Shaping and Installing the Skeg

Posted by Zachary Wiest in Epoxy, Sanding, Tools, Woodworking

I just finished installing the skeg on the Skerry.  The skeg is a keel-like piece of wood at the stern the helps the boat track straight in the water.  I assembled the skeg about a month ago by gluing two pieces of plywood together.  Unfortunately the fit wasn’t perfect and I had to spend a couple hours with the random orbit sander, block plane, hand blocks, and chisels to get it to fit the curve of the hull and stern.

When I got the fit just right, I measured the bottom of the hull to find and mark the centerline.  I then drilled four pilot holes through the hull from the outside.  With my girlfriend holding the skeg in place using a carpenter’s square to ensure it was perpendicular to the hull, I drilled larger pilot holes from the inside of the hull and into the skeg using a special countersunk drill bit.  The bit drills a normal pilot hole but then opens up for the screw head so that the screw head can be embedded in the hole and caped with a small piece of wood.  The drill bit is also adjustable for depth, which is super nice.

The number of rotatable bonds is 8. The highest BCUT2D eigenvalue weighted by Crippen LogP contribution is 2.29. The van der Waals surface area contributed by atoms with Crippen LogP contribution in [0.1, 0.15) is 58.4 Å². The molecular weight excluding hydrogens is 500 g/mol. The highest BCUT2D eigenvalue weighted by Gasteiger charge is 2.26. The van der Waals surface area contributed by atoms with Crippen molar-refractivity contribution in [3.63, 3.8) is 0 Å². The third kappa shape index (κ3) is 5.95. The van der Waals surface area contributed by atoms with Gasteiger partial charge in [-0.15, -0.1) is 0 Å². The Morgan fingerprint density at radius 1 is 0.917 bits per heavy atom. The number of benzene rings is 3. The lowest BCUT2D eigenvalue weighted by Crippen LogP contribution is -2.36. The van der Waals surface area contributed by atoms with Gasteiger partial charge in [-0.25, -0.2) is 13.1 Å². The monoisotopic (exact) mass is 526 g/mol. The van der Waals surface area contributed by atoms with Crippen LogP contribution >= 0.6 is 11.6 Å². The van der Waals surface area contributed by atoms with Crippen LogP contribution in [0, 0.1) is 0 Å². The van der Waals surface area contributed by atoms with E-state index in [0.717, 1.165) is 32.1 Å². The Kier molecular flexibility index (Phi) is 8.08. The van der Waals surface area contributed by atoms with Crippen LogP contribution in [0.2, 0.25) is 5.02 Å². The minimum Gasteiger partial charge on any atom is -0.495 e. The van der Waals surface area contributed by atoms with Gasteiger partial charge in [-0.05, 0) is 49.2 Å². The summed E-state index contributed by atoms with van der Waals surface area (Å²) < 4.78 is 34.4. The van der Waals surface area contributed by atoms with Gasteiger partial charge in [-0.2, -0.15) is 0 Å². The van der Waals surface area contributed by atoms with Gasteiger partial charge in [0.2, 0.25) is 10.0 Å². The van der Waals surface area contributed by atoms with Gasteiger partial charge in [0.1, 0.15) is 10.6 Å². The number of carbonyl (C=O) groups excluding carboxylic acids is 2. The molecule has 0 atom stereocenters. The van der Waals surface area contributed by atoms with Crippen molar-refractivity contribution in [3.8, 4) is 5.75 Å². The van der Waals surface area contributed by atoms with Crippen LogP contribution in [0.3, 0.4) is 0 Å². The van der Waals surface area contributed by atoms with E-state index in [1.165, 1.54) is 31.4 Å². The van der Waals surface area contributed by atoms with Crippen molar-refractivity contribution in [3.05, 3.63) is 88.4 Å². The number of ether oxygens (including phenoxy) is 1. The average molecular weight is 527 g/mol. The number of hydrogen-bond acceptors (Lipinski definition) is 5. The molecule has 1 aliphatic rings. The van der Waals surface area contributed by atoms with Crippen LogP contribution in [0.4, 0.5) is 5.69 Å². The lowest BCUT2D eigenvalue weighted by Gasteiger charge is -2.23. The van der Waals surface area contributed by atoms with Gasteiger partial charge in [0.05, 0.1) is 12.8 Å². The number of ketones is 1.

I then covered the skeg and hull where they will make contact with some epoxy thickened with silica.  Finally, I used a screwdriver to sink the screws into the hull and skeg.  It came out perfectly perpendicular!

Because my skeg was a little bit warped at the stern, the thin piece of the skeg that ran up the stem was curved to starboard, I built a funny jig to pull it into place while the glue cured.

Time Spent: 3.0 Hours

Total Time In Build: 59.5 Hours

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